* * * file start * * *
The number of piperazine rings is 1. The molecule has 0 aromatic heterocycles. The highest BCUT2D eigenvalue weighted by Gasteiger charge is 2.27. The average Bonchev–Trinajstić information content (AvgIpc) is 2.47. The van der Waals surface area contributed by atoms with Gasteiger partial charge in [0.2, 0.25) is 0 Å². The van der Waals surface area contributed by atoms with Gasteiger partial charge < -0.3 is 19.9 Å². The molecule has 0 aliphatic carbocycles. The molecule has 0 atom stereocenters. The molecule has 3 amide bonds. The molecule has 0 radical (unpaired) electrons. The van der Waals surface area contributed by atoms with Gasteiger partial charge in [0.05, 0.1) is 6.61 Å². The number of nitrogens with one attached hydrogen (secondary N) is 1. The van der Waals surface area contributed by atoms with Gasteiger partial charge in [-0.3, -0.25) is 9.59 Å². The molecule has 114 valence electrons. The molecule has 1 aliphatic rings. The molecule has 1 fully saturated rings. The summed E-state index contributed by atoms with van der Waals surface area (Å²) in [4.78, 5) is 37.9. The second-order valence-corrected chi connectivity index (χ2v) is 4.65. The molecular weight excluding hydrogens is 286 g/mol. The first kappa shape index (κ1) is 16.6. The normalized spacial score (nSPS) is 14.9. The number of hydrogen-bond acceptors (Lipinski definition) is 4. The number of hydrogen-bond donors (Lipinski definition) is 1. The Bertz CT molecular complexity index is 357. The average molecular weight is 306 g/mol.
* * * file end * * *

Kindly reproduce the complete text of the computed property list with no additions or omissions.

The number of piperazine rings is 1. The molecule has 0 aromatic heterocycles. The highest BCUT2D eigenvalue weighted by Gasteiger charge is 2.27. The average Bonchev–Trinajstić information content (AvgIpc) is 2.47. The van der Waals surface area contributed by atoms with Gasteiger partial charge in [0.2, 0.25) is 0 Å². The van der Waals surface area contributed by atoms with Gasteiger partial charge < -0.3 is 19.9 Å². The molecule has 0 aliphatic carbocycles. The molecule has 0 atom stereocenters. The molecule has 3 amide bonds. The molecule has 0 radical (unpaired) electrons. The van der Waals surface area contributed by atoms with Gasteiger partial charge in [0.05, 0.1) is 6.61 Å². The number of nitrogens with one attached hydrogen (secondary N) is 1. The van der Waals surface area contributed by atoms with Gasteiger partial charge in [-0.3, -0.25) is 9.59 Å². The molecule has 114 valence electrons. The molecule has 1 aliphatic rings. The molecule has 1 fully saturated rings. The summed E-state index contributed by atoms with van der Waals surface area (Å²) in [4.78, 5) is 37.9. The second-order valence-corrected chi connectivity index (χ2v) is 4.65. The molecular weight excluding hydrogens is 286 g/mol. The first kappa shape index (κ1) is 16.6. The normalized spacial score (nSPS) is 14.9. The number of hydrogen-bond acceptors (Lipinski definition) is 4. The number of hydrogen-bond donors (Lipinski definition) is 1. The Bertz CT molecular complexity index is 357. The average molecular weight is 306 g/mol.